Alleged Holocaust Denier Gives Inconsistent Testimony at Trial
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Alleged Holocaust Denier Gives Inconsistent Testimony at Trial

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The testimony of a German charged in connection with a film he made on Holocaust denial has been riddled with contradictions.

The German government recently began the prosecution in court of Ewald Althans, 29, a neo-Nazi leader who is accused of denying the Holocaust, known in Germany as the “Auschwitz lie,” and inciting racism in connection with his film “Profession: Neo-Nazi.”

Denial of the Holocaust is a criminal offense in Germany.

If found guilty, Althans faces up to five years in jail.

The film documents Althans’ activities through interviews with him and other neo-Nazis. When it was released at the end of 1993, the producers said they had wanted to show the young generation of neo-Nazis as they were.

But critics of the one-hour film argued that it had turned into a propaganda film, serving the causes of the neo-Nazi movement.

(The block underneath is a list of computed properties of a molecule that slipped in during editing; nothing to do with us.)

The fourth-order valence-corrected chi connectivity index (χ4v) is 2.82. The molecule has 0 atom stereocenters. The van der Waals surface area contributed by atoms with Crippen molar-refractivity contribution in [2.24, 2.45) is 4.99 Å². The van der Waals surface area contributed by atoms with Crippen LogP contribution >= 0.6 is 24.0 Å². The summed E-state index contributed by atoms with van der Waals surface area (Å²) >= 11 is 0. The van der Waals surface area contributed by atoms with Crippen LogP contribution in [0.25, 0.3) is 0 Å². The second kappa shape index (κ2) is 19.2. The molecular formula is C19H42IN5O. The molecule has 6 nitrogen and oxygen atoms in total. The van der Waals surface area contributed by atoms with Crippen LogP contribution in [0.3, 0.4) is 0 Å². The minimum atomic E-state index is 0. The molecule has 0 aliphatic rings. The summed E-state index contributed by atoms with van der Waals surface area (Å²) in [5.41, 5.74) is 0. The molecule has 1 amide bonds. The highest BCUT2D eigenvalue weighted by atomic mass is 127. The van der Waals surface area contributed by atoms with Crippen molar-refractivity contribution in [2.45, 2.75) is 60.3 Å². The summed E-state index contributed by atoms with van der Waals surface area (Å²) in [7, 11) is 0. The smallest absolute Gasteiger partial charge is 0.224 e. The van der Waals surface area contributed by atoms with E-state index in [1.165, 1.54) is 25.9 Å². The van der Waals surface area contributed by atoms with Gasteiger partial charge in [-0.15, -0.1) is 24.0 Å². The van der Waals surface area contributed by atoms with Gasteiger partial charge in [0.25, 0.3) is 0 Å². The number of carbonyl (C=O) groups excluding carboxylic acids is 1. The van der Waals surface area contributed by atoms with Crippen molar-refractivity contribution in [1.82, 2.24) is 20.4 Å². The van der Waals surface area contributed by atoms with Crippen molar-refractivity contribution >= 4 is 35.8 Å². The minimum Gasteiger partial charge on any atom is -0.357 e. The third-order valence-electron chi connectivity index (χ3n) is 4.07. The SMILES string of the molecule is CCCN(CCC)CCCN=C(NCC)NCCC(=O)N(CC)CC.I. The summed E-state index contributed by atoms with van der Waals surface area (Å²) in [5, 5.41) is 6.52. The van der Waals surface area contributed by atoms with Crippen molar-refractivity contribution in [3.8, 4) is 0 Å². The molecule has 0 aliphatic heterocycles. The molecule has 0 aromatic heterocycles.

In his testimony, Althans said he is not a Nazi and that he had given up his ultranationalist views.

He also labeled the charges against him “lies.”

In one of the film’s scenes, Althans visiting American Jew, claiming that it was technically impossibly to gas the Jews and cremate them.

However. Althans said comments he made in the movie that he wanted to turn German youth into “respectably National Socialists” were merely a joke.

The movie was banned in Germany because of its content.

Althans also claimed that he participated in the movie to “draw an end line to his neo-Nazi activities.” But in brief sent in early 1994 to another Holocaust denier, British historian David Irving, Althans promises that the movie would show “millions of Germans that the gas chambers did not exist.”

Althans, who says he already had turned away from the extreme right in 1990, claimed that the letter was a “strategic white lie.”

Last year, Althans was sentenced to 18 months imprisonment for having distributed racist propaganda, including anti-Semitic video clips produced during World War II.

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